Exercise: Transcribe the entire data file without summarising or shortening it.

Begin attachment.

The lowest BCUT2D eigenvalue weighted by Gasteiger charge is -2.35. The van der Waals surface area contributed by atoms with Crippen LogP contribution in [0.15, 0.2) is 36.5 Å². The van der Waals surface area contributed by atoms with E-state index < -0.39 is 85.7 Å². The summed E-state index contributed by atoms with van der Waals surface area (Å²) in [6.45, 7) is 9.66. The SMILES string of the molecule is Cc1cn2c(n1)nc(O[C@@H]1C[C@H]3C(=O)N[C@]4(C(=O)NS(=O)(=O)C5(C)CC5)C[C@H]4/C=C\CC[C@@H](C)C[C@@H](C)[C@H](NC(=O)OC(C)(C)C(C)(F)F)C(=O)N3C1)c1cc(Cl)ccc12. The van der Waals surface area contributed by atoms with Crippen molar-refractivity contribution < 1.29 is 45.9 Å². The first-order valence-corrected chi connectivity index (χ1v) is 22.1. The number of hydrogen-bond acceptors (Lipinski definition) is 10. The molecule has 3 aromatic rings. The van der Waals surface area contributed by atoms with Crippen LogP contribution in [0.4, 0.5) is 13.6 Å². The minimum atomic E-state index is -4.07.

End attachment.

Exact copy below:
The lowest BCUT2D eigenvalue weighted by Gasteiger charge is -2.35. The van der Waals surface area contributed by atoms with Crippen LogP contribution in [0.15, 0.2) is 36.5 Å². The van der Waals surface area contributed by atoms with E-state index < -0.39 is 85.7 Å². The summed E-state index contributed by atoms with van der Waals surface area (Å²) in [6.45, 7) is 9.66. The SMILES string of the molecule is Cc1cn2c(n1)nc(O[C@@H]1C[C@H]3C(=O)N[C@]4(C(=O)NS(=O)(=O)C5(C)CC5)C[C@H]4/C=C\CC[C@@H](C)C[C@@H](C)[C@H](NC(=O)OC(C)(C)C(C)(F)F)C(=O)N3C1)c1cc(Cl)ccc12. The van der Waals surface area contributed by atoms with Crippen molar-refractivity contribution < 1.29 is 45.9 Å². The first-order valence-corrected chi connectivity index (χ1v) is 22.1. The number of hydrogen-bond acceptors (Lipinski definition) is 10. The molecule has 3 aromatic rings. The van der Waals surface area contributed by atoms with Crippen LogP contribution in [0.4, 0.5) is 13.6 Å². The minimum atomic E-state index is -4.07.